“Q. Whither go such as die in venial sin, or not having fully satisfied for the punishment due to their mortal sins ? A. To purgatory, till they huve made full satisfaction for them, and then to heaven.”—Abstract of the Douay Catechism, p. 71.

Let difficult and subtle questions, which tend not to edification, and from which commonly religion derives no advantage, be banished from popular discourses, particularly when addressed to the ignorant multitude. Let such as are of doubtful character, or seem to border upon error, be prevented from being published and discussed. Let those which promote mere curiosity, or superstition, or savour of filthy lucre, be prohibited, as scandalous and offensive to Christians. Let the bishops take care that the suffrages of the living faithful-viz., masses, prayers, alms, and other works of piety, which the faithful have been accustomed to perform for departed believers—be piously and religiously rendered, according to the institutes of the church ; and whatever services are due to the dead, through the endowments of deceased persons, or in any other way, let them not be performed slightly, but diligently and carefully, by the priests and ministers of the church, and all others to whom the duty belongs.” · Purgatory, according to Bellarmine, is “ that place in which, after death, the souls of those persons are purified who were not fully cleansed on earth, in order that they may be prepared for heaven, wherein nothing shall enter that defileth.”* In attempting to prove that there is such a place, he mainly relies on 2 Maccabees xii. 43—46, a passage which has been already noticed, and on which Roman-catholic writers in general lay great stress.f But the adventurous cardinal is not content with this. He has pressed into the service other texts of scripture, the application of which to this subject may well excite the surprise of more sober expositors. Did the inhabitants of Jabesh Gilead fast seven days on account of the death of Saul and Jonathan? And did David weep and fast also on the same occasion, as well as at the death of Abner ? That abstinence and those tears, we are told, were intended for the relief of the suffering spirits of the deceased. The “ pit wherein is no water,” (Zech. ix. 11;) the “ fire,” (1 Cor. iii. 15;) the “ prison,” (Matt. v. 25;) the “judgment,” (Matt. v. 22,) are so many descriptions of pur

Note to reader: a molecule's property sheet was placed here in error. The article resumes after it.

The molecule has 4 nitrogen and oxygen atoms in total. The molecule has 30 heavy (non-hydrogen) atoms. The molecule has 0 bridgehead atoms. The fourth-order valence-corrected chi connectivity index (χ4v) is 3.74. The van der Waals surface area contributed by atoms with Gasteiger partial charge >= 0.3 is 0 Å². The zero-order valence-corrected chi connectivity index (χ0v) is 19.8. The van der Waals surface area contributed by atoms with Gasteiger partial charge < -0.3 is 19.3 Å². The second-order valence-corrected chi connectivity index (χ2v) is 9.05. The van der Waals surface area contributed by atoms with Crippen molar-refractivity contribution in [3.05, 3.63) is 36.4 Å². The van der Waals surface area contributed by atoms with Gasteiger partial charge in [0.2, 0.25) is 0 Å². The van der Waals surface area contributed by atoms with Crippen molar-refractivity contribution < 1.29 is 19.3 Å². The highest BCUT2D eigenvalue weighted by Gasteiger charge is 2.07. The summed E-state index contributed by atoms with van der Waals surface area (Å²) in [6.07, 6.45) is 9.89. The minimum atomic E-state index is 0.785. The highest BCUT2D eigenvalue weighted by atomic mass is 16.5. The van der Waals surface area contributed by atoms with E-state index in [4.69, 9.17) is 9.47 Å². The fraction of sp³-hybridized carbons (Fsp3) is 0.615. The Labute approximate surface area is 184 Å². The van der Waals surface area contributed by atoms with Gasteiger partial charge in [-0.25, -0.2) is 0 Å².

* De Purgatorio, 1. i. cap. 1.

+ Tobit iv. 18, is also adduced—“ Lay out thy bread and thy wine upon the burial of a just man ;" that is, says Bellarmine,“ make a feast, and invite to it the believing poor, that when they have received thine alms, they may pray for the soul of the departed.”—De Purgatorio, 1. i. cap. 3.

gatory.* Such expositions are not worth the labour of a studied refutation. Unhappily, these are not the only instances of the perversion of scripture in support of a system framed without regard to the evidence and authority of that holy book.

It is affirmed that purgatory is situated in the centre of the earth, and that it forms one of the four compartments into which the infernal regions are divided. In the first of these the damned are placed; the second is purgatory; in the third reside the spirits of infants who died without baptism, and who endure the eternal punishment of loss, though not of sense ; the fourth was limbo, the abode of the pious who departed this life before the birth of Christ, and were delivered by him when he descended into hell.f This last is now empty, as it is supposed that purgatory will be hereafter.

The punishment endured in this fictitious abode is said to be that of fire, “ corporeal fire;” but how such an agent can act upon an incorporeal spirit, the cardinal prudently confesses cannot be understood upon earth. All that can be known in this state is, that the pains of purification are so horribly severe that no sufferings ever borne in this world can be compared with them. How long they continue is not reported; but it is thought that the process is very gradual, and that some will not be thoroughly cleansed till the day of judgment. S

* De Purgatorio, 1. i. cap. 3–8.